Certainly if you entire goal is to just use your case fans to 'move' air through the case only.  The idea sounds good on the out side till you start to think about all the metal seams, rivets.  Even if you tape/caulk/cover every thing there is nothing stopping the air from coming out the case door edge.  unless you put a gasket and screwed it in  with thumb nubs, or a more permanent method. 

 

this would be easier IMO to purpose build it out of wood or whatever you can 'work' with.  (and easier to seal the air out)

 

its a good concept. but  there will also still be dust and shit to consider (my intake fans get a lot dustier than my rad push fans)  and that would effect the performance in teh end (or make you clean your computer a lot, not sure)

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48 minutes ago, BHJohnson said:

Edit: Or a cowl/duct to redirect the rear fan air up to keep it from interacting with the air from the front fans. Or the front fans might have enough juice to cause both streams to turn up when combined with the bottom fans. I'm not sure, and I'm gonna have to do a lot of testing on this, then figure out what the problem is and fix it.

yea make you own case/box and try it. it will either work ok, or not really work.

 

its the fins on the rad that cause's the resistance.  sealing up everything else doesn't change this fact. 

The fluid moves differently through my system when i run one or the other, and they are set up like a push/pull in series right after each other,   when i run intake only its sucks well, but when i turn it off and turn on the 'push' pump it exits more violently.  together they are like a damn fire hose when i fill up my system at first.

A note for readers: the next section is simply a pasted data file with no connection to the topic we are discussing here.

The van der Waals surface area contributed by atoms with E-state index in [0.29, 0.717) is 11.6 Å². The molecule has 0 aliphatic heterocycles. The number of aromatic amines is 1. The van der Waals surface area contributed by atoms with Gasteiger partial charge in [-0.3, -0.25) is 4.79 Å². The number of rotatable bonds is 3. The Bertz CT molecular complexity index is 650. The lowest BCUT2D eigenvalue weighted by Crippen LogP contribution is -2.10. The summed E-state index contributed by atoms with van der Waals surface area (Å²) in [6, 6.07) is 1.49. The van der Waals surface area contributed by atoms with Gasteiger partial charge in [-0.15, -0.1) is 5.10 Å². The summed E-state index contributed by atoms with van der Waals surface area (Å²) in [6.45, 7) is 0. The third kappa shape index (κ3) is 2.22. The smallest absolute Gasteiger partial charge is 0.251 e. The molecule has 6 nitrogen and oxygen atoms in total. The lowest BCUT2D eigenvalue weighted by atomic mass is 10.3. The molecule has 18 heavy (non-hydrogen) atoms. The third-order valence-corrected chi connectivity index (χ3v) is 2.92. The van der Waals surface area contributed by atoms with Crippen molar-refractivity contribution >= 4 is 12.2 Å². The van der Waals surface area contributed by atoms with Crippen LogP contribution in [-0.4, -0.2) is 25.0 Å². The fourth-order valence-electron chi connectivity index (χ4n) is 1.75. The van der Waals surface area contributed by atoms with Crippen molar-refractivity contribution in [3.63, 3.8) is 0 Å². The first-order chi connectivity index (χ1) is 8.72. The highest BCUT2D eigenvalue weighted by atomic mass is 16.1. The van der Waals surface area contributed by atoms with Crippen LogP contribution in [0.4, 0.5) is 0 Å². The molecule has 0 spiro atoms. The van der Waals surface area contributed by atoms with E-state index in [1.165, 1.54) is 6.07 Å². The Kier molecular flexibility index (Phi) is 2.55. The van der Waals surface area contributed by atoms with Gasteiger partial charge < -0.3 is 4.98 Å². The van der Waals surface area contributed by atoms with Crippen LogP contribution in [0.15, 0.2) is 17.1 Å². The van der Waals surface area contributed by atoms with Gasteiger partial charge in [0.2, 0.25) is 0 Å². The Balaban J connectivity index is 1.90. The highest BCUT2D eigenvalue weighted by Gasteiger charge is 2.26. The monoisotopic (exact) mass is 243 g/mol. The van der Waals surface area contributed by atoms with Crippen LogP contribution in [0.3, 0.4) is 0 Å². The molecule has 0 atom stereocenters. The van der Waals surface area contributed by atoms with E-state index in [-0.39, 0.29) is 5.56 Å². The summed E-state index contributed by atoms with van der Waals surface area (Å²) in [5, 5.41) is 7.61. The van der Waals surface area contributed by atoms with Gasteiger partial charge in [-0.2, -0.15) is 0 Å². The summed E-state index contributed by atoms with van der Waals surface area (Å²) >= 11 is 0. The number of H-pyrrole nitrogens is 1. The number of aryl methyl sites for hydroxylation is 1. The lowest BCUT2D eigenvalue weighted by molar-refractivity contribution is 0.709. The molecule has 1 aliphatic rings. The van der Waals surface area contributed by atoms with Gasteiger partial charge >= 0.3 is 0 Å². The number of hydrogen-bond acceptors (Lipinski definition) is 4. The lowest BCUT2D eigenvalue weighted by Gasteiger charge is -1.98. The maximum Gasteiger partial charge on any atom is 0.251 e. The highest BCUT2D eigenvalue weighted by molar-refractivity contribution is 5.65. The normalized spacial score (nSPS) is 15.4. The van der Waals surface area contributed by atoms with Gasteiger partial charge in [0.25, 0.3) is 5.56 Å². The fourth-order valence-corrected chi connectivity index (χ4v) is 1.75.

POINT BEING,  fans working together would be almost equivalent  but takes more physics to explain since you cannot get better performance like running pumps in series if you just stack all your fans up  air can be pressurized, water not so much.

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Dust isn't really a concern of mine. The case fans will be running regardless, so the same filter cleaning will be required.

 

As for rivets and seams and such offering an alternate path for air, I thought of that. But I'm not going to go that all out until I test it and see if the radiator actually offers that much back pressure. By allowing the air to expand to the volume of the case, the air slows down raising pressure. Basically the fan blades hit the air and throw it, giving it kinetic energy. That kinetic energy then changes to pressure when it slows, similar to how a centrifugal pump or turbocharger works. So by slowing down the air and using the whole radiator for flow vice leaving the air fast and forcing them through the relatively small areas on the radiator where air comes off the radiator fans, it should be a relatively low pressure drop. This more efficient laminar flow across a wider surface area of the radiator will, I think, be more efficient, as evidence by lower energy loss to noise.

 

And multiple fans in series can raise flow, if there is sufficient pressure. Putting too many fans in series raises the air speed, lowering the air pressure, so the air "tears", effectively causing a stall on the blades, which is synonymous to cavitation in a water or other liquid pump. Fans are just centrifugal pumps designed for low pressures, so they follow similar pump laws. Putting them in series raises the pressure they can "pump" against, while putting them in parallel raises the flow rate.

 

Oh, while we're talking about the pumping characteristics of fans, neat thing I just consciously realized from reading on this is the shape of air coming off a fan. It doesn't come off the fan evenly in any sense of the word. It comes off in a fairly concentrated cone going out at a 45 degree angle.